Etude en imagerie-génétique des asymétries des structures du lobe temporal : association de leurs caractéristiques propres à l'homme avec des données génétiques et épigénétiques.

par Yann Le Guen

Projet de thèse en Imagerie et physique médicale

Sous la direction de Vincent Frouin.

Thèses en préparation à Paris Saclay , dans le cadre de Electrical,Optical,Bio: PHYSICS_AND_ENGINEERING , en partenariat avec Unité d'analyse et de traitement de l'information (laboratoire) et de Université Paris-Sud (établissement de préparation de la thèse) depuis le 01-10-2015 .


  • Résumé

    The asymmetrical structure of the temporal lobe has already been demonstrated through several studies. This research path ranges from the study of the sulcal pits, Im et al , 2009, which shows an asymmetrical number of pits in the superior temporal sulcus (STs), to the study of the STs depth profile, Leroy et al, 2015, underlining a significant asymmetry which is observed in human brains but not in chimpanzees. Following these results, we are investigating the likely genetic influence on these structures. We use data available from the IMAGEN project among which 1765 individuals have been genotyped and undergone T1 scans. The phenotypes are extracted from the T1 images using processes included or derived from the ones available in the Brainvisa toolbox. In a first approach, we compute the variance accounted for by the SNPs (Single Nucleotide Polymorphisms) as a whole. Then, these results obtained on the IMAGEN cohort will be compared and eventually confirmed on data available from the Human Connectome Project (HCP), which has released data from twins and siblings allowing us to perform a pedigree study to estimate the variance accounted for by the genome for the phenotypes examined. Later on, we will select gene candidates available from BrainSpan: Atlas of the Developing Human Brain, to identify the causal SNPs which control the variations of the phenotypes considered.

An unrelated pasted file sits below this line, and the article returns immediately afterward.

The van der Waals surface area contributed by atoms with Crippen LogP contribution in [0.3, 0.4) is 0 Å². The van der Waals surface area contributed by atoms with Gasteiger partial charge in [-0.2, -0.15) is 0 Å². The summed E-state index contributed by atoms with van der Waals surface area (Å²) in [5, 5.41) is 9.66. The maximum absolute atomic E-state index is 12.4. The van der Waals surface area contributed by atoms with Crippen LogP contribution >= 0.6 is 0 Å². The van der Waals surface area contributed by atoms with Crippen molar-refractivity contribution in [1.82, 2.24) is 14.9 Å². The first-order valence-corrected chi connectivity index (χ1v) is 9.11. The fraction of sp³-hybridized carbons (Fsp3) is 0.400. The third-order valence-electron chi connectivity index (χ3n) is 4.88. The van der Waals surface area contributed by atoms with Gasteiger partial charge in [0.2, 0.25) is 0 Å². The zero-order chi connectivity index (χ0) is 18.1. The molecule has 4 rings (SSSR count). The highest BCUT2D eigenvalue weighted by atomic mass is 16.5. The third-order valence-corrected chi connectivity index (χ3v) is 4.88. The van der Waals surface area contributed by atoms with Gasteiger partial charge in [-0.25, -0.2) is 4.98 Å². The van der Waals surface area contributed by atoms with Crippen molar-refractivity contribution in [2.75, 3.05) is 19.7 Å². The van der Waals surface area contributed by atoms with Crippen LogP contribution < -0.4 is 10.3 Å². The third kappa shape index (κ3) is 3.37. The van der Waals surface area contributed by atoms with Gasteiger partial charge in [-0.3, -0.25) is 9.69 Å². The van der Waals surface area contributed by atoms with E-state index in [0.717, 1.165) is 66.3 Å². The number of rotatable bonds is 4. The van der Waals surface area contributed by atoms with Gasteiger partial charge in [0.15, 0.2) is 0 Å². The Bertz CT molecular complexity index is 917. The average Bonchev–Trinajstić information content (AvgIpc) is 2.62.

• Titre traduit

    An imaging-genetic study of the asymmetries in the temporal lobe structures: association of these human-specific markers of development with genetics and epigenetics.


  • Résumé

    The asymmetrical structure of the temporal lobe has already been demonstrated through several studies. This research path ranges from the study of the sulcal pits, Im et al , 2009, which shows an asymmetrical number of pits in the superior temporal sulcus (STs), to the study of the STs depth profile, Leroy et al, 2015, underlining a significant asymmetry which is observed in human brains but not in chimpanzees. Following these results, we are investigating the likely genetic influence on these structures. We use data available from the IMAGEN project among which 1765 individuals have been genotyped and undergone T1 scans. The phenotypes are extracted from the T1 images using processes included or derived from the ones available in the Brainvisa toolbox. In a first approach, we compute the variance accounted for by the SNPs (Single Nucleotide Polymorphisms) as a whole. Then, these results obtained on the IMAGEN cohort will be compared and eventually confirmed on data available from the Human Connectome Project (HCP), which has released data from twins and siblings allowing us to perform a pedigree study to estimate the variance accounted for by the genome for the phenotypes examined. Later on, we will select gene candidates available from BrainSpan: Atlas of the Developing Human Brain, to identify the causal SNPs which control the variations of the phenotypes considered.